Wednesday, 14 March 2018

Annihilation (2018)

Alex Garland does great work in the sci-fi genre, and some feel that he is particularly good when it comes to the movies that he has so far directed (mainly, well, Ex Machina and this). His films are smart, visually arresting, and packed with intriguing ideas. It's just a shame that this film seems a bit overstuffed and unsure of exactly what is being said.

Natalie Portman plays a biologist, Lena, who ends up on a dangerous exploratory mission when she is trying to discover what happened to her husband, Kane (Oscar Isaac), on his last military mission. She accompanies four other women through an area surrounded by "the shimmer", an unknown phenomenon that seems to mark the growing boundary of an environment fatal to almost all who enter. Everyone knows the risk, but they are all hoping to at least discover some answers before their time is up.

Based on the first book in a series by Jeff Vandermeer, Annihilation is definitely something you can see easily appealing to Garland. It's a sci-fi tale, much like Ex Machina, in which the characters are constantly trying to wind their way through areas of murky morality. What constitutes life, and what gives others the right to assert themselves as the unassailable final step in evolution? Because the shimmer causes pain and damage, yet also creates new life, often in a surprisingly rapid manner.

The material is boosted by the cast, with Portman joined by Jennifer Jason Leigh, Gina Rodriguez, Tessa Thompson, Tuva Novotny, and Isaac appearing largely in flashback scenes. All of the characters are carrying their own baggage (otherwise why go on such a mission?) and the performances match the flawed personalities.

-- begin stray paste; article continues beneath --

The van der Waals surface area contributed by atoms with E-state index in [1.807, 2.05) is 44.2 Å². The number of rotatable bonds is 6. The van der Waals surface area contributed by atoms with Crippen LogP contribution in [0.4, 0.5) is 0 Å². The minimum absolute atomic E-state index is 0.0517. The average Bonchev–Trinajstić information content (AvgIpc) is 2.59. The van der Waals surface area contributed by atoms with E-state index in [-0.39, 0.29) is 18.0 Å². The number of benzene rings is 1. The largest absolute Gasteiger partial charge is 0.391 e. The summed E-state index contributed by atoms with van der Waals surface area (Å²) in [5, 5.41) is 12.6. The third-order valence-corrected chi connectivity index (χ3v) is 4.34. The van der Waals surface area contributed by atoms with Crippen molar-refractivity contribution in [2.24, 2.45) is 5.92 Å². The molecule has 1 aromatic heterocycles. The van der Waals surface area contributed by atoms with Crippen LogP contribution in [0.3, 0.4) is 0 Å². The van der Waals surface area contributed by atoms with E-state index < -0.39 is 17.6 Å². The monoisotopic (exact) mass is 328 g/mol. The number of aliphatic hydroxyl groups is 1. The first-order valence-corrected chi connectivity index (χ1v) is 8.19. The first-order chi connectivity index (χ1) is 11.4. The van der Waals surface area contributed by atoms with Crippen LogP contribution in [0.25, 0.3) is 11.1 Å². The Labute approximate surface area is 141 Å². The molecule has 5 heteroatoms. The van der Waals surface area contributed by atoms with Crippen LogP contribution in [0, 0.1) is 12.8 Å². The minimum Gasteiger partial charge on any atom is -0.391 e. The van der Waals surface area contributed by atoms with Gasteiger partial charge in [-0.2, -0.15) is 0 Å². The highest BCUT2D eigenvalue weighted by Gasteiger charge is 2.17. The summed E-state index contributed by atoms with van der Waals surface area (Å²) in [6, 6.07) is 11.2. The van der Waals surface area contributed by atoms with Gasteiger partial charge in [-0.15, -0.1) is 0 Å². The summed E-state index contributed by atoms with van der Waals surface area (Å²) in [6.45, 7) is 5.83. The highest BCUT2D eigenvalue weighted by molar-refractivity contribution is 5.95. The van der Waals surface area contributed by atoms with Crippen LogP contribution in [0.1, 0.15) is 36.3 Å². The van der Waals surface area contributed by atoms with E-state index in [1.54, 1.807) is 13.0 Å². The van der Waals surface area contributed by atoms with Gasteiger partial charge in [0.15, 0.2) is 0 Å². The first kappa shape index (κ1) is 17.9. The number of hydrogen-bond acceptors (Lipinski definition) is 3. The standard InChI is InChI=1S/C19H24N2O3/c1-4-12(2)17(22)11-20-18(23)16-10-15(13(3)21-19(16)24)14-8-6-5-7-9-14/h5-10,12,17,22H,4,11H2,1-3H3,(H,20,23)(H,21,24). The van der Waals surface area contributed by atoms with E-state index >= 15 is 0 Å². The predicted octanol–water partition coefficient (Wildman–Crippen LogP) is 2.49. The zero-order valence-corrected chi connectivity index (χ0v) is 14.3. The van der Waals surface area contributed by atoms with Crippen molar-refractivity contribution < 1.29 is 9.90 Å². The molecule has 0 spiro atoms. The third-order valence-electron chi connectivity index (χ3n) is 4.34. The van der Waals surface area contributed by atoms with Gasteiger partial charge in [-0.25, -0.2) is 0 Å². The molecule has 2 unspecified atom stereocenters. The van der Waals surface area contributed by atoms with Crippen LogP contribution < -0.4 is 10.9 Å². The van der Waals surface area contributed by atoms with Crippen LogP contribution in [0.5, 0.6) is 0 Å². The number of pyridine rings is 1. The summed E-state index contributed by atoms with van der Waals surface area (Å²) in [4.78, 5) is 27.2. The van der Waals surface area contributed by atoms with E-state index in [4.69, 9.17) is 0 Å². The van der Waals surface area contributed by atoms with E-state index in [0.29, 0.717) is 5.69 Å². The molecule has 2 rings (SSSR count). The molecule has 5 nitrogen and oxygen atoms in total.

The problems with the film don't lie with the cast, they lie with the script. Sadly. Garland seems to have been won over by the potential of the ideas here, so much so that he tries to overstuff the film, losing focus during times when he should be building a much clearer picture. The structure highlights this, with scenes that are flashbacks stuck on to other flashback scenes, and a lot of moments that don't feel like anything more than unnecessary filler.

To sum up then, Annihilation is a solid sci-fi film with a very capable cast, and one or two memorable moments, that doesn't ever become a completely satisfying work. Which was perhaps the aim of Garland, considering the core premise.


You cannot buy Annihilation at the moment, but feel free to pick up any of the other, superior, films from Alex Garland.

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